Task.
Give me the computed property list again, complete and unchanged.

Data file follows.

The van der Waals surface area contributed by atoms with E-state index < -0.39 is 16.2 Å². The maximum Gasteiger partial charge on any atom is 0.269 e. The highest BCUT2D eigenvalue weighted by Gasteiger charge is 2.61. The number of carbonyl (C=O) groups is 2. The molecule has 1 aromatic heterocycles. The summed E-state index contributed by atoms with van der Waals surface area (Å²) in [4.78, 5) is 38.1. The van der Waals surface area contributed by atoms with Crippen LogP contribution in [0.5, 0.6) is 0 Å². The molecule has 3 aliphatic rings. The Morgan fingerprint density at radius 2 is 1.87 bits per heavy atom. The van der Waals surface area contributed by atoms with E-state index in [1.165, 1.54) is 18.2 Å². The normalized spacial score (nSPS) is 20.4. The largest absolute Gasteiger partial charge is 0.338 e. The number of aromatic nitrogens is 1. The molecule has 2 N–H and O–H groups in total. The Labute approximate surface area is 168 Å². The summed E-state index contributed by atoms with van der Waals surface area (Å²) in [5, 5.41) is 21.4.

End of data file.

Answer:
The van der Waals surface area contributed by atoms with E-state index < -0.39 is 16.2 Å². The maximum Gasteiger partial charge on any atom is 0.269 e. The highest BCUT2D eigenvalue weighted by Gasteiger charge is 2.61. The number of carbonyl (C=O) groups is 2. The molecule has 1 aromatic heterocycles. The summed E-state index contributed by atoms with van der Waals surface area (Å²) in [4.78, 5) is 38.1. The van der Waals surface area contributed by atoms with Crippen LogP contribution in [0.5, 0.6) is 0 Å². The molecule has 3 aliphatic rings. The Morgan fingerprint density at radius 2 is 1.87 bits per heavy atom. The van der Waals surface area contributed by atoms with E-state index in [1.165, 1.54) is 18.2 Å². The normalized spacial score (nSPS) is 20.4. The largest absolute Gasteiger partial charge is 0.338 e. The number of aromatic nitrogens is 1. The molecule has 2 N–H and O–H groups in total. The Labute approximate surface area is 168 Å². The summed E-state index contributed by atoms with van der Waals surface area (Å²) in [5, 5.41) is 21.4.